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Published: August 31st 2019
Our trip ends today. We continue traveling around the Ring Road back to Reykjavik with some interesting stops along the way. Technically we are in West Iceland traveling back to Southwest Iceland.
First stop is Grabrok, a volcano with a nice crater that has a walk up it. Grábrók
is a 170 meter
that rises northeast
. From these craters Stora Grábrók
(Redbrok) and Litlu-Grábrók
lava flowed about 3400 years ago
. The average thickness in boreholes is 20 m. The lava blocked the North River
and pushed it up the eastern slopes of the valley. Beautiful springs
emerge from the lava in several places. The largest springs are in the so-called Paradise or Paradise Ponds
. The craters and the Grábrókar lava have been a protected natural habitat since 1962. It is a popular walk up Grábrók, an easy walk and there is a walkway with man-made steps.
This was a fun hike that didn't take long and gave a good view.
Next stop: Glanni waterfall. The Glanni waterfall is a stunning waterfall in Nordura river. The locals believe it to be the dwelling place of elves and trolls. The waterfall is small but
beautiful with at least three side-by-side drops, that each has multiple tiers. The word Glanni means light or shining. The waterfall has this name because of the bright white color of the water as it hits the rocks below.
Next stop: Deildartunguhver Thermal Spring. Deildartunguhver
is a hot spring
. It is characterized by a very high flow rate for a hot spring (180 liters/second) and water emerges at 97 °C. It is the highest-flow hot spring in Europe.
Some of the water is used for heating, being piped 34 kilometers to Borgarnes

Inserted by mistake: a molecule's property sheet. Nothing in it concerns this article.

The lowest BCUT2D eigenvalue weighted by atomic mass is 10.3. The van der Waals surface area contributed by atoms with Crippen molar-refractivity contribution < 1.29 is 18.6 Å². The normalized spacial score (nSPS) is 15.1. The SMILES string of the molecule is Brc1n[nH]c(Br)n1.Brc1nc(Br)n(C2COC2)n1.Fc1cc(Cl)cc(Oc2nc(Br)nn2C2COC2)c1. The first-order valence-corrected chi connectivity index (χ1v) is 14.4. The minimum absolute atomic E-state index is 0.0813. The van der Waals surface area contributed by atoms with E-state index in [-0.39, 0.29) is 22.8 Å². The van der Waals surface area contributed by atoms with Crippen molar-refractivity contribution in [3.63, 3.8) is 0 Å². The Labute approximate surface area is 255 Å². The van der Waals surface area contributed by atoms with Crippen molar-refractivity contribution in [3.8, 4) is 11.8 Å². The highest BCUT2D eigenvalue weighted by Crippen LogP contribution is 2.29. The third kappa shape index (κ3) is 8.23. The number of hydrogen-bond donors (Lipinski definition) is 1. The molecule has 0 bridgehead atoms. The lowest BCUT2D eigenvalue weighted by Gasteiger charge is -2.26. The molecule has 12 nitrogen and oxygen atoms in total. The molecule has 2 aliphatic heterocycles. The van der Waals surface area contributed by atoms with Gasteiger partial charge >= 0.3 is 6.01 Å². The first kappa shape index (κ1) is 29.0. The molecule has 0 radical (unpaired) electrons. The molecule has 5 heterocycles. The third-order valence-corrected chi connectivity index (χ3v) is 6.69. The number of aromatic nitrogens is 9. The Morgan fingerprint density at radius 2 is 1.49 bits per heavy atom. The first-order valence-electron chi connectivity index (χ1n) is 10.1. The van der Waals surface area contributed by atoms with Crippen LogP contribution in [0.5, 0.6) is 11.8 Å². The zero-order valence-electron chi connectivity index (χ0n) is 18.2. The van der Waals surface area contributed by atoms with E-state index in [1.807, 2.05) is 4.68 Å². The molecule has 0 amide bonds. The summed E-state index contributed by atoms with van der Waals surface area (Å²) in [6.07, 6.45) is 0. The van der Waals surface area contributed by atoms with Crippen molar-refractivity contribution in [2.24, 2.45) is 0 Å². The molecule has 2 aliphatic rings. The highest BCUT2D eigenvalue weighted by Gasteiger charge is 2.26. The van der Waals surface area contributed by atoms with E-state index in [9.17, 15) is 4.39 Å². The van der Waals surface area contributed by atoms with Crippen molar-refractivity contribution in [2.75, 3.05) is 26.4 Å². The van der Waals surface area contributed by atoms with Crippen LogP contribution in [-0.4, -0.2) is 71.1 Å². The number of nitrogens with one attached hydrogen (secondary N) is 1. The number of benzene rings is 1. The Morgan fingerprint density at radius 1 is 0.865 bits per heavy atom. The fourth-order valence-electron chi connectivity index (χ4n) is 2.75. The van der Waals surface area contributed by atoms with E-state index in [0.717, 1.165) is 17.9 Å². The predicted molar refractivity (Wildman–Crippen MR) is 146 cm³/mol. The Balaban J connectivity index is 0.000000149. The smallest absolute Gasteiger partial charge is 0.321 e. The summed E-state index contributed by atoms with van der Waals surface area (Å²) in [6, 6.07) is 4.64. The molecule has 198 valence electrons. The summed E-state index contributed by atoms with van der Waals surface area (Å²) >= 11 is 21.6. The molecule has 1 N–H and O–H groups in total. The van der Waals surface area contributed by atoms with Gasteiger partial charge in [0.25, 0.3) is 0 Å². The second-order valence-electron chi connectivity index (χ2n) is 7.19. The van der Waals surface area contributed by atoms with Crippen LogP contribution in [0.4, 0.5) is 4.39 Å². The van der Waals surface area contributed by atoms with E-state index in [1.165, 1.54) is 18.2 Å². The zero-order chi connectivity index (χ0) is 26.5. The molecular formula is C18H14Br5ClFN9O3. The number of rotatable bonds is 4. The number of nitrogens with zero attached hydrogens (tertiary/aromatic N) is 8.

and 64 kilometers to Akranes
Struthiopteris fallax (Lange) S. Molino, Gabriel y Galán & Wasowicz
called Struthiopteris fallax
, grows in Deildartunguhver. This fern is the only endemic fern in Iceland, and it does not grow anywhere else in the world.
Next stop: Hraunfossar cascade and Barnafoss waterfall. Hraunfossar
, western Iceland
) is a series of waterfalls formed by rivulets streaming over a distance of about 900 metres out of the Hallmundarhraun, a lava
field which flowed from an eruption
of one of the volcanoes
lying under the glacier Langjökull
. The waterfalls pour into the Hvítá
river from ledges of less porous rock in the lava. The name comes from the Icelandic word for lava
) and the word for waterfalls
The Hraunfossar are situated near Húsafell
and the Víðgelmir
lava tube is close by.
Literally a stone's throw upstream from Hraunfossar, there is another waterfall called Barnafoss
. Its name, the waterfall of the children
, comes from an accident which is said to have taken place here in former times. There was a natural bridge over the waterfall and two children from a nearby farm fell to their deaths crossing the river on the bridge. Afterwards, the grief-struck mother had the bridge destroyed.
Next stop: all about Snorri Sturluson. Snorri Sturluson
; 1179 – 23 September 1241) was an Icelandic historian, poet, and politician. He was elected twice as lawspeaker
to the Icelandic parliament, the Althing
. He was the author of the Prose Edda
or Younger Edda
, which consists of Gylfaginning
("the fooling of Gylfi"), a narrative of Norse mythology
, the Skáldskaparmál
, a book of poetic language, and the Háttatal
, a list of verse forms. He was also the author
of the Heimskringla
, a history of the Norwegian
kings that begins with legendary material in Ynglinga saga